5See above, pp. 192–3 n.

6What actually happened to the Supply Act of 1760 remains unclear. On June 6, 1760, Penn had told Hamilton that “We do not purpose to present the Law you have passed ’til the fall so as to have it finished before Christmas, as we would not have it repealed ’till the Campaign is over, and the publick has the benefit of it.” But he did not present the act to the Privy Council in the fall, and on May 9, 1761, he told Richard Peters that he had determined to postpone the matter further on the advice of Hamilton and William Allen that the Assembly was becoming “somewhat better disposed and that this Disposition may increase so as to incline them in time to comply.” He added: “I have not the Least objection to pay the Sum we are Taxed at, but we are until the Act stipulated for shall be passed at the Mercy of the Assessors.” Penn Papers, Hist. Soc. Pa. The editors have been unable to discover any record that Penn presented this act to the Privy Council at any time before April 12, 1765, when the five-year limit stipulated by the charter expired, or that the Privy Council ever took any action upon it.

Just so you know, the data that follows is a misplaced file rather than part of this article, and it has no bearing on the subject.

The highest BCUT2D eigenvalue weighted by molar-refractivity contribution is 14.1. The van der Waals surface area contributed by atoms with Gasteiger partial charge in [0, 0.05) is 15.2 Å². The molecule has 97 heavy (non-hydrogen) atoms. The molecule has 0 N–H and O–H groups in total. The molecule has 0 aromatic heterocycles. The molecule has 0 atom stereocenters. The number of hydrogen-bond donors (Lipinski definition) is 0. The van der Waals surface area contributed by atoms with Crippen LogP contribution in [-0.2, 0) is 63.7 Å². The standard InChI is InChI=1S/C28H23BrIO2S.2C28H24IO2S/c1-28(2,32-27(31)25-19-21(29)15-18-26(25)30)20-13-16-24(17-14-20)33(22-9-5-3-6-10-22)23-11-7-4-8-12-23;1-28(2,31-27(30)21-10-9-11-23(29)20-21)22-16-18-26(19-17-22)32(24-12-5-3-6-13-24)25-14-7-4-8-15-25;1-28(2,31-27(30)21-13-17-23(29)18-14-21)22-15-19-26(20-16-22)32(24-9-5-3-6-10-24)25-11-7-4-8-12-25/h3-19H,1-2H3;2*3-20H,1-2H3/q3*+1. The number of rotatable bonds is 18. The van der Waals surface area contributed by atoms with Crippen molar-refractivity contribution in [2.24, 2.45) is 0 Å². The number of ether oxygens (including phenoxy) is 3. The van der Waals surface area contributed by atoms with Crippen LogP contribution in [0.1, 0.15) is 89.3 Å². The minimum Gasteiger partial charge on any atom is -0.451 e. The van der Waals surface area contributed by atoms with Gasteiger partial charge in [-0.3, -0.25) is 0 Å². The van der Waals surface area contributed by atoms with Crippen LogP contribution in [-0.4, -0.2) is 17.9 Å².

7A footnote at the appropriate place in the text of the order in council below, explains the difference in interpretation. In a later volume will appear several documents relating to this dispute of 1764.

8Henry Wilmot to John Penn, May 30, 1764, Statutes at Large, Pa., VI, 585–8; Pa. Col. Recs., IX, 237, 240–1, 244, 245.

9For the Board of Trade’s adverse comments on these acts, in which the Council Committee concurred, see above, pp. 147–64.

1In reference to this condition the Assembly told Governor Hamilton, March 14, 1761, “that no part of the unsurveyed Waste Lands belonging to the proprietaries, have in any instance been included in the Estates taxed.” Pa. Col. Recs., VIII, 584; see also, above, pp. 140–1 n.